These are unstable injuries and the integrity of the syndesmosis must be restored. This necessitates bringing the fibula out to length and then securing the syndesmosis with two positioning screws. The fibular fracture is not normally fixed.
The crux of treatment is the correct reduction of the lateral malleolus and fibula. Length alignment and rotation must be restored otherwise it will not be possible to reduce the talus, the syndesmosis or the Volkmann’s triangle (if present).
Depending on the approach, the patient may be placed in the following positions:
A medial fracture is addressed through the medial approach.
A direct lateral approach is used for insertion of positioning screws.
If direct reduction and fixation of the Volkmann's fragment is chosen, a posterior lateral approach is used.
This incision may be extended proximally to allow access and fixation of the fibular fracture if it is relatively low. Alternatively, and more commonly, the fibular fracture is relatively high, and is approached through a separate lateral incision placed more proximally.
Alternatively, the integrity of the syndesmosis may be restored through a standard lateral approach, and the Volkmann's fragment may be addressed with indirect reduction and anterior screw fixation through additional anterior stab incisions.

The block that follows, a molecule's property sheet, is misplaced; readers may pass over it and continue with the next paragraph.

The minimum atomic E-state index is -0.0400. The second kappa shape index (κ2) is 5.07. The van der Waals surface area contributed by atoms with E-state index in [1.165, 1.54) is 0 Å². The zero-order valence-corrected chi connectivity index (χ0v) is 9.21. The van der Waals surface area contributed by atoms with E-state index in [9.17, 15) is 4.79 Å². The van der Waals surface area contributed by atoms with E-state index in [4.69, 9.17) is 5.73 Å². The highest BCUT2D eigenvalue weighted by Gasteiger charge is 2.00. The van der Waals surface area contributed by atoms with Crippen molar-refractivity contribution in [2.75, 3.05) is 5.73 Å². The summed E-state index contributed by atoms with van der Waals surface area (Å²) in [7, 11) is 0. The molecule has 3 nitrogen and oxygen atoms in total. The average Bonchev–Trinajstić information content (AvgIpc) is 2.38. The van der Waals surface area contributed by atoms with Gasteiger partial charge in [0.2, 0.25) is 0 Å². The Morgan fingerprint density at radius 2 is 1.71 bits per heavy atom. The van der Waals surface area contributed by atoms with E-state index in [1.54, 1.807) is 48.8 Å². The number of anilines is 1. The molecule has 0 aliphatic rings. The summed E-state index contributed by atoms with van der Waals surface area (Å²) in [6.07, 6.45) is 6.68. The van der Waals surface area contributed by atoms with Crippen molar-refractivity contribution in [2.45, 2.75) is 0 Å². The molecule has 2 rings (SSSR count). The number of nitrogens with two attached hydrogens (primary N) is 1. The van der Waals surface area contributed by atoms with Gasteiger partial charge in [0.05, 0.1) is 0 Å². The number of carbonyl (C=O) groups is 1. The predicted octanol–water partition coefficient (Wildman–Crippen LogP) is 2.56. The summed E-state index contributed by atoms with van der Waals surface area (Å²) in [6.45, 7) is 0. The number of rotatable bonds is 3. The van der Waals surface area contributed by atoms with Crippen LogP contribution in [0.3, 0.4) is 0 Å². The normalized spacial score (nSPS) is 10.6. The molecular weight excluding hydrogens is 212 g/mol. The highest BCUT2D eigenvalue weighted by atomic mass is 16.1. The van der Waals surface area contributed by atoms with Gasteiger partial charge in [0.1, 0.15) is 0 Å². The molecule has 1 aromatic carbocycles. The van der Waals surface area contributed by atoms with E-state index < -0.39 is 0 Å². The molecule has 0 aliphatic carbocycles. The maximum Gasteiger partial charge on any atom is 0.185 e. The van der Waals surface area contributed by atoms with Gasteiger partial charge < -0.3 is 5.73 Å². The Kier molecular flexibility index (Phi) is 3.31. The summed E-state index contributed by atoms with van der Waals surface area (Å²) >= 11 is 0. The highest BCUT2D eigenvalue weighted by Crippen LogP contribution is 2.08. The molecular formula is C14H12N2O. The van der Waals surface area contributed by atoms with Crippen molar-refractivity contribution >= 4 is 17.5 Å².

The ankle joint in these fractures is often very unstable. The stability is dramatically improved once the medial fracture is fixed (if present).
Most medial fractures are fixed with lag screws, which should be inserted perpendicular to the plane of the fracture.
If the fragment is too small or in poor quality bone, K-wires and tension band wiring may be better.
The integrity of the syndesmosis is restored and stabilized with one or two positioning screws.
The Volkmann's fragment may be addressed under direct vision through a posterolateral approach.
If indirect reduction of the Volkmann's fragment is chosen, sagittal lag screws are inserted through separate stab incisions.
Check the completed osteosynthesis by image intensification.
Make sure the intra articular components of the fracture have been anatomically reduced.
Make sure none of the screws are entering the joint. This needs to be confirmed in multiple planes.
Postoperatively, the joint is held in neutral position by a splint.
If drains are used, they are removed after 24-48 hours. The patient is mobilized with crutches depending on the swelling of the soft tissues.
Postoperative CT control of both ankles is recommended if any syndesmotic incongruence is suspected or if a positioning screw was inserted; special notice is taken of the rotation of the fibula in the syndesmosis, compared with the uninjured side.
Joint motion is allowed and encouraged during physiotherapy. Weight bearing of 20-30 kg when the foot is unsupported. Full weight bearing may be possible using a cast, or an ankle brace, but should not be allowed when a positioning screw is used because of the risk of implant failure.
The positioning screw may be removed after 8-10 weeks.